By Leslie Orrantia
The Infrastructure Investment and Jobs Act (IIJA) is a more than $850 billion historic investment in support of state and local government work to increase access and safety while redressing inequities across the country. However, a recent article by Brookings contributors Ellory Monks and Shalini Vajjhala points out that the existing structure of federal and state grant application processes may inhibit the fair allocation of the funds.
Equitable access to these funds means that every community, regardless of size, experience, or budget, should be able to apply, compete, and win state and federal money. However, many competitive grant protocols were informed by the big infrastructure needs and projects of large cities, inadvertently creating barriers to entry for smaller, less-resourced, and less-experienced communities to apply and compete. This often results in funds being awarded to similar recipients and projects—commonly whiter and wealthier communities at the expense of low-income, rural, small, and medium-sized candidates with restrictive staffing and finances.
Monks and Vajjhala argue that patchwork efforts to remedy grant and loan solicitation procedures are not enough. They argue for comprehensive restructuring to ensure diverse applicants, including those with reduced capacity, can pursue funding. They propose many areas for improvement like combining multiple applications into a single form, making information available without required logins, and requesting simpler information (like financial estimates and data requirements) early in the process. Additionally, they propose dedicated front-end budgetary and technical support to help low-capacity agencies meet preliminary design requirements and data estimates.
Standardized applications—another recommendation in the report—can help new applicants understand the overall grant process, growing their familiarity and comfort level with each submission, and increasing their chances for success. This consistency also helps the applying agency gauge the required personnel and financial commitments early on, instead of encountering insurmountable hurdles along the way, such as time constraints, data requests, and design requirements that exceed their capacity. Standardization may also allow for streamlined review by the funder and keep them apprised of differing needs and dynamic projects proposed by the diverse stakeholders they aim to serve.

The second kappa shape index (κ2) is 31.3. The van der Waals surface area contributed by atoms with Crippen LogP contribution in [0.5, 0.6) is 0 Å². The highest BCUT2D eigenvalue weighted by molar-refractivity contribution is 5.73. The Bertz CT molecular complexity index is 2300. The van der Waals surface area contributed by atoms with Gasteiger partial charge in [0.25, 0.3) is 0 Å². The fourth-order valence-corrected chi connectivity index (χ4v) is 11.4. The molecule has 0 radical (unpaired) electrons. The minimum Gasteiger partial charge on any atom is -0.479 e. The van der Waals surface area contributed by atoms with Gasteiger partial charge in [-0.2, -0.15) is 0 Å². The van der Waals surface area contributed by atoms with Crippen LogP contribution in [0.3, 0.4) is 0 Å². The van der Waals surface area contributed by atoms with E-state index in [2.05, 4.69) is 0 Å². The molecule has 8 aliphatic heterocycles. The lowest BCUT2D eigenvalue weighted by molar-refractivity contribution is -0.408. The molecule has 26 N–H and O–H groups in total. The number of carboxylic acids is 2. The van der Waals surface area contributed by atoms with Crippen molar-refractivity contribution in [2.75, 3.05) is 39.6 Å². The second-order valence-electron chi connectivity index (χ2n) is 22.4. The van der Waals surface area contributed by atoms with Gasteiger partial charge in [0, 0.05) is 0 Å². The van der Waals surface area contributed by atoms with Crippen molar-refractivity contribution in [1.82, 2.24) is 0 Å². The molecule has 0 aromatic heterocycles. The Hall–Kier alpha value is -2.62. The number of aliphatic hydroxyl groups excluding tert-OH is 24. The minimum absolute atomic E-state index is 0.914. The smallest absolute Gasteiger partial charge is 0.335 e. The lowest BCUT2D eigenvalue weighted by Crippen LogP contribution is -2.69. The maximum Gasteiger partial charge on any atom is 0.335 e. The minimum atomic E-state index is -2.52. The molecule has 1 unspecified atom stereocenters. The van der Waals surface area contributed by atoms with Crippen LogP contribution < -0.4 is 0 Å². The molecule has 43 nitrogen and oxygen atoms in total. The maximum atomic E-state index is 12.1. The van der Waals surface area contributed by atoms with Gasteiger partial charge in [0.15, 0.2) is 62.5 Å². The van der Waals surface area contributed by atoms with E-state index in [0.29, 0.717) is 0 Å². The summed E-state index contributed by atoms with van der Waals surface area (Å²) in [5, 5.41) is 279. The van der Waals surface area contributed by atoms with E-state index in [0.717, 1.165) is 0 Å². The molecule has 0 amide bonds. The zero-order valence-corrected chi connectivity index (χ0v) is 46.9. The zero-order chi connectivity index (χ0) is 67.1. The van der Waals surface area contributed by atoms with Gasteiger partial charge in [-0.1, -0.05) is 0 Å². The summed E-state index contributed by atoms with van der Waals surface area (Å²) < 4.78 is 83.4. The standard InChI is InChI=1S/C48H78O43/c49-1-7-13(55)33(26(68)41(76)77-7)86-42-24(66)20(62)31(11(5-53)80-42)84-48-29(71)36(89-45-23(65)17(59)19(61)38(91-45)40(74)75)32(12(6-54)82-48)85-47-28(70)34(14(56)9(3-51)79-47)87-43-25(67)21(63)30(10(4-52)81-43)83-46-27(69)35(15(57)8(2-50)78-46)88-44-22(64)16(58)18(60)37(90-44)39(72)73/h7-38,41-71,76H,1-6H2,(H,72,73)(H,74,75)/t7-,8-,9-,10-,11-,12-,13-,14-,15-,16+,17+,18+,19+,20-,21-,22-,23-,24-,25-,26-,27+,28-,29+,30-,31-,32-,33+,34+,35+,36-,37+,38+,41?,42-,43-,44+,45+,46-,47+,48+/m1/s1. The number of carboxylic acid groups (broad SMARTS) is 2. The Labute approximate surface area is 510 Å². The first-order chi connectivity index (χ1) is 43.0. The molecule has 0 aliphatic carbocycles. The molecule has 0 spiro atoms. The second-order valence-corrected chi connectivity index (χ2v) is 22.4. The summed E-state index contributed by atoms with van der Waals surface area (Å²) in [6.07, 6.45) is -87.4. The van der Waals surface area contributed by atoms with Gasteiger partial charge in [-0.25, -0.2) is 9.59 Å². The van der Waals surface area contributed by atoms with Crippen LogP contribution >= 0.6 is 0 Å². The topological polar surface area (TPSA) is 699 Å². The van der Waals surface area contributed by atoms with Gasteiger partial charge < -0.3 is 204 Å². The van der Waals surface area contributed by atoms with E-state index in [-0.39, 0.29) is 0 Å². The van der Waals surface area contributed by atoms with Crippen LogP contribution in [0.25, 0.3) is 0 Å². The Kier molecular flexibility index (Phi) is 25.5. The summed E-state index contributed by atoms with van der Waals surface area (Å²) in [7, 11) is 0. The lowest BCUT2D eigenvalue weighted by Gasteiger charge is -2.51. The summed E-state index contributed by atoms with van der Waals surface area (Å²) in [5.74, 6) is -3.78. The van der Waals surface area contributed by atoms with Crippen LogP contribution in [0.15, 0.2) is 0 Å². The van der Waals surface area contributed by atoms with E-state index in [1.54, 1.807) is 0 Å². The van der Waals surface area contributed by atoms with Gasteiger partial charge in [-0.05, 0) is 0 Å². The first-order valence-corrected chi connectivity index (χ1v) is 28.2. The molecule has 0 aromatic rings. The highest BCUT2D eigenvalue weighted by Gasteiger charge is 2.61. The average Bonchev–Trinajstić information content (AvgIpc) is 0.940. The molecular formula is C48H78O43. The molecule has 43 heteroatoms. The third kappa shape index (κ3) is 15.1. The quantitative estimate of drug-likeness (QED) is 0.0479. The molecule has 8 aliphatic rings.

Communication of funding opportunities, procedures, and requirements can also be simplified and made publicly available on the web. Information—if and when online—commonly lives behind a login screen or a mandatory agency profile, at times adding a cumbersome extra step. This can challenge small agencies as they seek more information before investing a great deal of time and attention into an application that may not align with their needs, intended goals, and staff or budgetary constraints.
Eligibility criteria have largely been shaped with big cities in mind, which means extensive data and design requirements early within the process can be impossible for low-capacity governments to meet. Data requirements, cost estimates, performance metrics, and draft designs require dedicated staff time and specific skillsets. Not all agencies have such talent or bandwidth in-house. This frequently results in some agencies being forced to forgo applying or invest early in costly consultants or overtime without the guarantee of a competitive submission. Preliminary steps in an application protocol should therefore consider the limitations of diverse applicants and pare back early-stage requirements accordingly. Targeted proactive technical assistance and financial support for early requirements could also help to alleviate undue burdens.
The federal government has recognized existing practices as a risk to IIJA implementation, and earmarked dollars for less-resourced state and local governments with concerted efforts to improve information access for prospective applicants. The Office of Management and Budget has released guidance for equitable distribution of IIJA funds by federal agencies. However, implementation of these guidelines falls to each agency, with no implications whatsoever for states, despite their responsibility for distribution of the majority of IIJA funding.
While federal efforts may show promise, they alone are insufficient to fix inaccessible grant structures. As states play a critical role in awarding the money, they too must scrutinize their procedures and eliminate barriers for low-capacity applicants. Monks and Vajjhala capture the urgency of this issue and share insightful steps toward fair allocation of IIJA funding at the state and federal levels—offering foundational reforms for future equitable application processes.